Dataframe Attributes In PANDAS

DATAFRAME ATTRIBUTES

 
In my previous article, we learned what a DataFrame is and how to create one. Refer to my previous article.
 
Now we will move onto "Attributes of DataFrame", which are useful when we want to fetch information related to a particular DataFrame.
 
We have 10 Attributes, which are used as follows.
 
SYNTAX
 
<DataFrameObject>. <attribute_name>
Let us understand all the attributes while considering the below DataFrame as an example,

INDEX

 
This attribute is used to fetch the index’s names, as the index could be 0,1,2,3 and so on, also it could be some names, as in our example, indexes are: English, Maths, Science, and French.
 
SYNTAX
 
<DataFrameObject>. <index>
  1. import pandas as pd    
  2.     
  3. dict= {'2018':[85,73,80,64], '2019':[60,80,58,96], '2020':[90,64,74,87] }    
  4.     
  5. df=pd.DataFrame(dict,index=['English','Math','Science','French'])    
  6. print(df.index)   
OUTPUT
 
Index(['English', 'Math', 'Science', 'French'], dtype='object')
 

COLUMNS

 
This attribute is used to fetch the column’s names, as in our case it should give column name as: 2018,2019, 2020
 
SYNTAX
 
<DataFrameObject>. <columns>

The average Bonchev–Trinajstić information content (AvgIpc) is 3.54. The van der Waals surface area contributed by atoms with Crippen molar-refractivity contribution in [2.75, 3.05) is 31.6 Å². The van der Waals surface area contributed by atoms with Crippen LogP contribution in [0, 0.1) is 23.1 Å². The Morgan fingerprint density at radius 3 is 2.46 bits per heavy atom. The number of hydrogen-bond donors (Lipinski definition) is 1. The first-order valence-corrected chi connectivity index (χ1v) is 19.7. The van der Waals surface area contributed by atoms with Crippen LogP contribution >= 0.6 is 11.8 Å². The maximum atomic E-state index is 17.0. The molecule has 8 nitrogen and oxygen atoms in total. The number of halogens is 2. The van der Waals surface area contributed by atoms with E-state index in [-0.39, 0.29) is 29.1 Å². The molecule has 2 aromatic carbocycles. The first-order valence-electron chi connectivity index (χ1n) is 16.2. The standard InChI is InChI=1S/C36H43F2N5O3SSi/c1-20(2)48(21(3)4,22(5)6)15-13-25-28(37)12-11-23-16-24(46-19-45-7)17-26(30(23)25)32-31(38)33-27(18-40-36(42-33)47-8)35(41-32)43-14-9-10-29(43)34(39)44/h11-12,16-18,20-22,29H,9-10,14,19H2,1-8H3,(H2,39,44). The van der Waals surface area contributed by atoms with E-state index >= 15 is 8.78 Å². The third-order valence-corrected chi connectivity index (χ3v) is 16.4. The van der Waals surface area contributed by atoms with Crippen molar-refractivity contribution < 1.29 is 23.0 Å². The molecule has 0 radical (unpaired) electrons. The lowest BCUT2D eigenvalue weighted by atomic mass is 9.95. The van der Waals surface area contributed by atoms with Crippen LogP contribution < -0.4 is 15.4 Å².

We use: print (df. columns)
 

AXES

 
This attribute is used to fetch both index and column names.
 
SYNTAX
 
<DataFrameObject>. <axes>
 
We use: print (df. axes)
  1. import pandas as pd      
  2.       
  3. dict= {'2018':[85,73,80,64], '2019':[60,80,58,96], '2020':[90,64,74,87] }      
  4.       
  5. df=pd.DataFrame(dict,index=['English','Math','Science','French'])      
  6. print("When we use 'Columns':")    
  7. print(df.columns)    
  8. print("\n")    
  9. print("When we use 'Axes':")    
  10. print(df.axes)   
OUTPUT
 
 

DTYPES

 
This attribute is used to fetch the data type values of the items in the DataFrame.
 
SYNTAX
 
<DataFrameObject>. <dtypes>
 
We use: print (df. dtypes)
  1. import pandas as pd      
  2.       
  3. dict= {'2018':[85,73,80,64], '2019':[60,80,58,96], '2020':[90,64,74,87] }      
  4.       
  5. df=pd.DataFrame(dict,index=['English','Math','Science','French'])      
  6. print(df.dtypes)    
OUTPUT
 
2018 int64
2019 int64
2020 int64
dtype: object
 

SIZE

 
This attribute is used to fetch the size of the DataFrame, which is the product of the number of rows and columns.
 
Here, in our example we have 4 rows and 3 columns, so 4*3 i.e. 12 is the size of our DataFrame.
 
SYNTAX
 
<DataFrameObject>. <size>
 
We use: print (df. size) 
 

SHAPE

 
This attribute also gives you the size but it also mentions its shape, i.e. the number of rows and number of columns
 
SYNTAX
 
<DataFrameObject>. <shape>
 
We use: print (df. shape) 
 

NDIM

 
This attribute is used to fetch the dimension of the given DataFrame. Like if it is 1-D, 2-D, or 3-D.
 
We are working on 2-D Data Structure.
 
SYNTAX
 
<DataFrameObject>. <ndim>
 
We use: print (df. ndim)
  1. import pandas as pd      
  2.       
  3. dict= {'2018':[85,73,80,64], '2019':[60,80,58,96], '2020':[90,64,74,87] }      
  4.       
  5. df=pd.DataFrame(dict,index=['English','Math','Science','French'])